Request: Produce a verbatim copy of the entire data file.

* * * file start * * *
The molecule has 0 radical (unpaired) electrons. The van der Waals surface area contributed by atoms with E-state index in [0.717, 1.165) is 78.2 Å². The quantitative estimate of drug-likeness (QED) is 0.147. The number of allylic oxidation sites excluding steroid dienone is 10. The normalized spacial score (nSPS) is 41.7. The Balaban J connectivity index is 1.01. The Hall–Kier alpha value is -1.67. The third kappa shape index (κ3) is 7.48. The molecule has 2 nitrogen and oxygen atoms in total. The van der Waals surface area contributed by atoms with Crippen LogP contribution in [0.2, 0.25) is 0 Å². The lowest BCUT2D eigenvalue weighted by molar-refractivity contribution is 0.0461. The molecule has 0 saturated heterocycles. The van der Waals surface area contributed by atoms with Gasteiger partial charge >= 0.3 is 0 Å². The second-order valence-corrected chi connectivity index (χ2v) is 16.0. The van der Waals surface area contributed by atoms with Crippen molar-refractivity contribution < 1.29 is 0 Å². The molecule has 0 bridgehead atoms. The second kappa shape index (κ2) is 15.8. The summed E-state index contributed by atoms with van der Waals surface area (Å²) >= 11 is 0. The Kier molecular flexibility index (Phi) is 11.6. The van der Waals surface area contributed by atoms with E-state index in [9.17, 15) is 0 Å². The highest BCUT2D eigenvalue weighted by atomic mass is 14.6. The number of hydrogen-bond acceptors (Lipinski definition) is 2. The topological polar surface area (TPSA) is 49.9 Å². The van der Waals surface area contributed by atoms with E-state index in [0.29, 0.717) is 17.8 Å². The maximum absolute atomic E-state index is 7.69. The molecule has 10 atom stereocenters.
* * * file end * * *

The molecule has 0 radical (unpaired) electrons. The van der Waals surface area contributed by atoms with E-state index in [0.717, 1.165) is 78.2 Å². The quantitative estimate of drug-likeness (QED) is 0.147. The number of allylic oxidation sites excluding steroid dienone is 10. The normalized spacial score (nSPS) is 41.7. The Balaban J connectivity index is 1.01. The Hall–Kier alpha value is -1.67. The third kappa shape index (κ3) is 7.48. The molecule has 2 nitrogen and oxygen atoms in total. The van der Waals surface area contributed by atoms with Crippen LogP contribution in [0.2, 0.25) is 0 Å². The lowest BCUT2D eigenvalue weighted by molar-refractivity contribution is 0.0461. The molecule has 0 saturated heterocycles. The van der Waals surface area contributed by atoms with Gasteiger partial charge >= 0.3 is 0 Å². The second-order valence-corrected chi connectivity index (χ2v) is 16.0. The van der Waals surface area contributed by atoms with Crippen molar-refractivity contribution < 1.29 is 0 Å². The molecule has 0 bridgehead atoms. The second kappa shape index (κ2) is 15.8. The summed E-state index contributed by atoms with van der Waals surface area (Å²) >= 11 is 0. The Kier molecular flexibility index (Phi) is 11.6. The van der Waals surface area contributed by atoms with E-state index in [9.17, 15) is 0 Å². The highest BCUT2D eigenvalue weighted by atomic mass is 14.6. The number of hydrogen-bond acceptors (Lipinski definition) is 2. The topological polar surface area (TPSA) is 49.9 Å². The van der Waals surface area contributed by atoms with E-state index in [0.29, 0.717) is 17.8 Å². The maximum absolute atomic E-state index is 7.69. The molecule has 10 atom stereocenters.